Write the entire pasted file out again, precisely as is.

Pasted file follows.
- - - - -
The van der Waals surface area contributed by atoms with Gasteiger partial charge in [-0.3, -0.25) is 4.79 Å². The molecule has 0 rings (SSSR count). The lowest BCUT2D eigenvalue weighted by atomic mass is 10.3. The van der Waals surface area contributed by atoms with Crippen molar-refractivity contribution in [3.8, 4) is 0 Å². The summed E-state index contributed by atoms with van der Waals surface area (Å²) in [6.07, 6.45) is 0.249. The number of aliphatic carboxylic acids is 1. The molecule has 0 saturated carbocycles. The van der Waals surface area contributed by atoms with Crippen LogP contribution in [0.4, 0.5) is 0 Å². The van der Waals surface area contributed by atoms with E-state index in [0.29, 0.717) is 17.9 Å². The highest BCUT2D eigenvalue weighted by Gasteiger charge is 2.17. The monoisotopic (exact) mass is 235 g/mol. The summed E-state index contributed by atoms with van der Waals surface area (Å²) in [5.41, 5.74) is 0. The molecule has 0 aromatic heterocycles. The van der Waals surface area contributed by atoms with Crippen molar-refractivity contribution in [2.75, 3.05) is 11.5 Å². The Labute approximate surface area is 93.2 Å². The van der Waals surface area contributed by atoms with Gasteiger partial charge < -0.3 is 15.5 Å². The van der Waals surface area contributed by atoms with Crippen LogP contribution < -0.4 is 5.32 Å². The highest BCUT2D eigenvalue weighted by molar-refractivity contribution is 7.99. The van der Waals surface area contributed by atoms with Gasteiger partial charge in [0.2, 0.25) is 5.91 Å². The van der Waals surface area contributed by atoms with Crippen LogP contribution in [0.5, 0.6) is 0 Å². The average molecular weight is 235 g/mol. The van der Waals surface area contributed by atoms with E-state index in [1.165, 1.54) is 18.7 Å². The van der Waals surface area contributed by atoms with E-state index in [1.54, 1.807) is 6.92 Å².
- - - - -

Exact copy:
The van der Waals surface area contributed by atoms with Gasteiger partial charge in [-0.3, -0.25) is 4.79 Å². The molecule has 0 rings (SSSR count). The lowest BCUT2D eigenvalue weighted by atomic mass is 10.3. The van der Waals surface area contributed by atoms with Crippen molar-refractivity contribution in [3.8, 4) is 0 Å². The summed E-state index contributed by atoms with van der Waals surface area (Å²) in [6.07, 6.45) is 0.249. The number of aliphatic carboxylic acids is 1. The molecule has 0 saturated carbocycles. The van der Waals surface area contributed by atoms with Crippen LogP contribution in [0.4, 0.5) is 0 Å². The van der Waals surface area contributed by atoms with E-state index in [0.29, 0.717) is 17.9 Å². The highest BCUT2D eigenvalue weighted by Gasteiger charge is 2.17. The monoisotopic (exact) mass is 235 g/mol. The summed E-state index contributed by atoms with van der Waals surface area (Å²) in [5.41, 5.74) is 0. The molecule has 0 aromatic heterocycles. The van der Waals surface area contributed by atoms with Crippen molar-refractivity contribution in [2.75, 3.05) is 11.5 Å². The Labute approximate surface area is 93.2 Å². The van der Waals surface area contributed by atoms with Gasteiger partial charge < -0.3 is 15.5 Å². The van der Waals surface area contributed by atoms with Crippen LogP contribution < -0.4 is 5.32 Å². The highest BCUT2D eigenvalue weighted by molar-refractivity contribution is 7.99. The van der Waals surface area contributed by atoms with Gasteiger partial charge in [0.2, 0.25) is 5.91 Å². The van der Waals surface area contributed by atoms with Crippen LogP contribution in [0.5, 0.6) is 0 Å². The average molecular weight is 235 g/mol. The van der Waals surface area contributed by atoms with E-state index in [1.165, 1.54) is 18.7 Å². The van der Waals surface area contributed by atoms with E-state index in [1.54, 1.807) is 6.92 Å².